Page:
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Wisselen Van Geneesmiddelen

Generic substitution: a map of the influences affecting the pharmacists’ decision process

  • Healthcare providers
  • Insurance companies
  • Policy makers
  • Advocacy groups
  • Strategy
  • Quality

In recent years, more and more attention has been paid to the effects of generic substitution. Preferred supplier contracts (“preferentiebeleid”) are a known cause for generic substitution. However, a recent study has shown that the majority of substitutions are towards a non-preferred drug (a total of 77% of all substitutions), and for these substitutions the direct cause is unknown. The various participants in the pharmaceutical chain all appear to influence the choice of generic brand by the pharmacist.

In this study, commissioned by the Department of Medicines and Medical Technology of the Ministry of Health, Welfare and Sport (“VWS”), we assess the relative strength of influence from various participants in the pharmaceutical chain that may cause substitution to a non-preferred generic drug.

The final choice for a particular brand, and therefore also the choice to substitute, takes place at the pharmacists’ counter. There are five factors the pharmacist takes into account in the choice of brand, arising from its two roles:

  • Providing care. A pharmacist aims to provide high-quality pharmaceutical care. This means the pharmacist includes the following criteria as he chooses a brand:
    • Quality of care
    • Client satisfaction
  • Operating a business. In addition, the pharmacist makes considerations appropriate to running a healthy business. This means the pharmacist also incorporates the following criteria in its decision process:
    • Reimbursement
    • Purchasing power
    • Operational excellence

In varying degrees, all participants in the pharmaceutical chain influence the pharmacists’ decision process. The strongest influence comes from prescribers and from health insurers. The prescriber primarily affects the criterion ‘quality of pharmaceutical care’, while health insurers influence the criterion ‘reimbursement’. Although not quite to the same extent, wholesalers also have a strong influence on the pharmacists’ decision process. The wholesaler influences the criterion ‘purchasing power’ and ‘operational excellence’ through its own preferred supplier process, knows as a purchase mandate (in which the pharmacist provides the wholesaler a mandate to close preferred contracts on its behalf), operational and IT support and access to benefits such as centralized parallel import. All of these influences can potentially lead to drug changes. Although the different stakeholders all influence the pharmacists’ decision process, the interplay of the various incentives within the unique context of the pharmacist can vary considerably.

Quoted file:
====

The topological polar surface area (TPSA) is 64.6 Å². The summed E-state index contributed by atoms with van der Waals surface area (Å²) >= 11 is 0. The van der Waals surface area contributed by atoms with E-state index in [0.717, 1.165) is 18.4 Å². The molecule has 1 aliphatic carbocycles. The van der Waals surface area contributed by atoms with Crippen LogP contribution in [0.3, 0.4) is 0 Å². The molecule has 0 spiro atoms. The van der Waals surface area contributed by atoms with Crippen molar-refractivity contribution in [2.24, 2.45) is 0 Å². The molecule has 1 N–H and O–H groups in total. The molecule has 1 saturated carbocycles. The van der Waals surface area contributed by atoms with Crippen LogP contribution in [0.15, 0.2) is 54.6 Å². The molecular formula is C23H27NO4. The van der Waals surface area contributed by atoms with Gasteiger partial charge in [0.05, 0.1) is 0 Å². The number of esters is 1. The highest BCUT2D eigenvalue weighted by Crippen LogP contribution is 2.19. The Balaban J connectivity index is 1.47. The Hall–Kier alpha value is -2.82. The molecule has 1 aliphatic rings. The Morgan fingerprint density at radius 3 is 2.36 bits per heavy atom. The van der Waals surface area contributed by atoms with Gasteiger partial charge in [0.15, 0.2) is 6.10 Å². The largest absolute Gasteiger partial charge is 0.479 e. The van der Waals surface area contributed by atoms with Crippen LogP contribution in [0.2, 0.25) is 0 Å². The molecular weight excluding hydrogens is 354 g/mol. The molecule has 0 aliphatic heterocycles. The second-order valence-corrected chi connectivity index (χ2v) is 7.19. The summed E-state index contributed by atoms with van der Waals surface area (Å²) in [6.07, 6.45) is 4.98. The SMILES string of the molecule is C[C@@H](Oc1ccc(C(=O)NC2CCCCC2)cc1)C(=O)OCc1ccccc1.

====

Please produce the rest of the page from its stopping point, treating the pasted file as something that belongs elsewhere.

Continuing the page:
Based on our research, we conclude that in the first place it is important to alleviate the perceived negative impact of generic substitution. To this end, we see four solutions, ordered by increasing gravity of the intervention:

  1. Reduce the negative perception of generic substitution by improving and standardizing the guidance and communication to individual patients, and/or conducting a public campaign
  2. Offer a platform within the Personal Health Environment (i.e. “Persoonlijke gezondheidsomgeving (PGO)”) where patients can voice their concerns and experiences
  3. Offer patients more freedom of choice in exchange for a greater private contribution to the associated additional costs
  4. Standardize packaging and contents

As generic substitution is primarily the result of incentives within the pharmaceutical chain to control pharmaceutical costs, solutions to reduce the number of substitutions are likely to increase costs. That being said, ways to reduce the number of substitutions are of course conceivable. For example:

  • Intervene in purchasing policies of health insures (for example: contracting multiple preferred suppliers within each cluster)
  • Intervene in purchasing policy of wholesalers (for example: drafting, publishing and acting upon a code of conduct regarding the contracting of preferred suppliers)

Although even more radical, it is also possible to change the health care system itself. For example:

  • Draft a guideline recording the maximum number of drug changes per patient in a certain period
  • Assign the procurement role completely to the government
  • Assign the procurement role completely to the health care insurers
  • Assign the procurement role completely to the wholesalers and pharmacies
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